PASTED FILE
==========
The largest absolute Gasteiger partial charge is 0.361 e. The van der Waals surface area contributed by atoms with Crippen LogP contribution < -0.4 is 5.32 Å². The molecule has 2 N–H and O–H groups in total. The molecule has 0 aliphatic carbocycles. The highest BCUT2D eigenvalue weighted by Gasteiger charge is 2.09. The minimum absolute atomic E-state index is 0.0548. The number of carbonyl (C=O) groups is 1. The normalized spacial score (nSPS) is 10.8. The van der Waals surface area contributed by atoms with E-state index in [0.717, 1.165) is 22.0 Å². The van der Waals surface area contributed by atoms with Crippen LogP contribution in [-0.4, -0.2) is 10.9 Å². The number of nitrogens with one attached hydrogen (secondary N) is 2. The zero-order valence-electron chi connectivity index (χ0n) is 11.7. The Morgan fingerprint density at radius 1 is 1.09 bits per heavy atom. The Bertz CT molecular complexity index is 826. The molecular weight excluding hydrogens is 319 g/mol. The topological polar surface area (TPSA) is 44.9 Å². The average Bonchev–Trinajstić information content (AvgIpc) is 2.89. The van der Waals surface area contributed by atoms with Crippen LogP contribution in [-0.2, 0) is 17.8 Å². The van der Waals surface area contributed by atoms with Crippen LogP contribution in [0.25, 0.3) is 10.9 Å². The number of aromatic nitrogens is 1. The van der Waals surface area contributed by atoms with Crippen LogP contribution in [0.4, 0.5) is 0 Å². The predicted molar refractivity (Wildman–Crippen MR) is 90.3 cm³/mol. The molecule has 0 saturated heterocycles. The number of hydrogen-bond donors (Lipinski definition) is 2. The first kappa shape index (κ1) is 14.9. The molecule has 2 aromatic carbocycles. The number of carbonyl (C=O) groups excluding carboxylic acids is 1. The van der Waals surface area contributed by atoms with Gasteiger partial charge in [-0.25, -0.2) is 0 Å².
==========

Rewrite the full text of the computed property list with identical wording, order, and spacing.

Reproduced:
The largest absolute Gasteiger partial charge is 0.361 e. The van der Waals surface area contributed by atoms with Crippen LogP contribution < -0.4 is 5.32 Å². The molecule has 2 N–H and O–H groups in total. The molecule has 0 aliphatic carbocycles. The highest BCUT2D eigenvalue weighted by Gasteiger charge is 2.09. The minimum absolute atomic E-state index is 0.0548. The number of carbonyl (C=O) groups is 1. The normalized spacial score (nSPS) is 10.8. The van der Waals surface area contributed by atoms with E-state index in [0.717, 1.165) is 22.0 Å². The van der Waals surface area contributed by atoms with Crippen LogP contribution in [-0.4, -0.2) is 10.9 Å². The number of nitrogens with one attached hydrogen (secondary N) is 2. The zero-order valence-electron chi connectivity index (χ0n) is 11.7. The Morgan fingerprint density at radius 1 is 1.09 bits per heavy atom. The Bertz CT molecular complexity index is 826. The molecular weight excluding hydrogens is 319 g/mol. The topological polar surface area (TPSA) is 44.9 Å². The average Bonchev–Trinajstić information content (AvgIpc) is 2.89. The van der Waals surface area contributed by atoms with Crippen LogP contribution in [-0.2, 0) is 17.8 Å². The van der Waals surface area contributed by atoms with Crippen LogP contribution in [0.25, 0.3) is 10.9 Å². The number of aromatic nitrogens is 1. The van der Waals surface area contributed by atoms with Crippen LogP contribution in [0.4, 0.5) is 0 Å². The predicted molar refractivity (Wildman–Crippen MR) is 90.3 cm³/mol. The molecule has 0 saturated heterocycles. The number of hydrogen-bond donors (Lipinski definition) is 2. The first kappa shape index (κ1) is 14.9. The molecule has 2 aromatic carbocycles. The number of carbonyl (C=O) groups excluding carboxylic acids is 1. The van der Waals surface area contributed by atoms with Gasteiger partial charge in [-0.25, -0.2) is 0 Å².